What if he could turn around in three years and get a fourth-rounder from a team looking for the services of a thirty-one year old quarterback to play a season and teach their shiny new passer a few tricks?

    Best case scenario (according to my speculation)? GM Trent Baalke trades a second-rounder for one or two playoff runs, four years of job security, a more savvy young quarterback of the future and a fourth-rounder.

    Sounds like a bargain to me, especially in today's win-now climate.

    Worst case (barring injury)? The team doesn't do as well as expected with Orton—you're out one second-rounder, your QB-of-the-future learns pretty much what he was going to before and your team has slightly higher draft picks.

    Remember, the 49ers went 6-10 in 2010 with a QB situation second worst only to the epic turd-aclysm that went on in Arizona. Somehow I doubt they do worse than 7-9 with Orton at the helm.

    The risk is relatively low; the possible reward is high and the price is doable. What's not to like?

5. The Other Candidates

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    No, Thank You
    No, Thank YouJim McIsaac/Getty Images

    I've been a Donovan McNabb fan since the days when he was backing up Doug Pederson. But he is done. Does he have anything to teach? Sure he does. Can he do it while playing at a high level? Not anymore.

    The results if you plug in any number of other free agent or "get-able" QBs are similar.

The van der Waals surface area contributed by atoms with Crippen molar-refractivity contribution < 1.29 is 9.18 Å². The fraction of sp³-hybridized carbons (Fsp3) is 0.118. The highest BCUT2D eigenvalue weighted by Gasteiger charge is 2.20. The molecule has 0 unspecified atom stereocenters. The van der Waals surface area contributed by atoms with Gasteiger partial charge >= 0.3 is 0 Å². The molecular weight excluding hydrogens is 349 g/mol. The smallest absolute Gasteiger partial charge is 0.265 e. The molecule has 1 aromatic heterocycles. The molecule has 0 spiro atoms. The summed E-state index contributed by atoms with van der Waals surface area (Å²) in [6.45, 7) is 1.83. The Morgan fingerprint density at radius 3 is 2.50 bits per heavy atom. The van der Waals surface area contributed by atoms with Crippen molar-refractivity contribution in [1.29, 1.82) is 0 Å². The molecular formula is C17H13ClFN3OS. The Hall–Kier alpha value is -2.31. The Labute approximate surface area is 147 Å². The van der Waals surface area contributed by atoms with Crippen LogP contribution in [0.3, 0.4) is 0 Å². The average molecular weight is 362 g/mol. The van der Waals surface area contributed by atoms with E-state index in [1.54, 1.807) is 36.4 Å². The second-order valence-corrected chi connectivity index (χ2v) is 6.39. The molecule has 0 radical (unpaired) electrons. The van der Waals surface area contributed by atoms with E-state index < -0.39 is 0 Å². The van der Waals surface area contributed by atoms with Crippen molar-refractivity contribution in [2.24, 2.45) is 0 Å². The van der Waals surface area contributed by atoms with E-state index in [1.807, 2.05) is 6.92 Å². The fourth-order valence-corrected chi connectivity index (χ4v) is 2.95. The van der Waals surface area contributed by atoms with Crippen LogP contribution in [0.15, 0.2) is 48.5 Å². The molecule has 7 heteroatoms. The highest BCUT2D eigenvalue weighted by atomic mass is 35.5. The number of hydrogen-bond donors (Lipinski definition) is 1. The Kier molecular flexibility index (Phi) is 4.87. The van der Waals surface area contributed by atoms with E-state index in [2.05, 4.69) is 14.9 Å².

Carson Palmer? If this was before the injury and the Bengals organization wasn't playing chicken with their soon-to-be-former franchise signal-caller, I'd say yes. Palmer might resurrect his career some day, but "mights" and "some days" are not enough when you have someone surer and more immediate as an option.

    Kevin Kolb? Why draft Kaepernick if you're just going to trade for his older, less athletic doppelganger? Plus, not only is he not as sure a thing as Orton, but he also costs more.

    Marc Bulger? Fragile, thirty-four and, like Carson Palmer, not the same quarterback he once was.

    Matt Hasselbeck? Same problem: the level of play. Hasn't had a decent season since 2007.

    Matt Leinart? Child, please.

    It only gets uglier from there, starting with Alex Smith himself—whose only real upside is that he's already on the team. Put simply, Kyle Orton is the best of what's available, for a number of reasons.

    If you want a guy to put your team on his back and carry them across the finish line sixteen-plus games a year, wake up.

    You're dreaming.

    Those are Hall of Fame-caliber quarterbacks, and you can't have one via trade. You have to game and luck your way into one, just like everyone else.

    On the other hand, if you want a guy who plays smart, can win some games for you when your team is down, can mentor a young guy and do it with class and comes at a fair price, you want Orton.

    He may not be the best fit for every team, but I think he fits right into the current situation in San Francisco.

    Just a thought.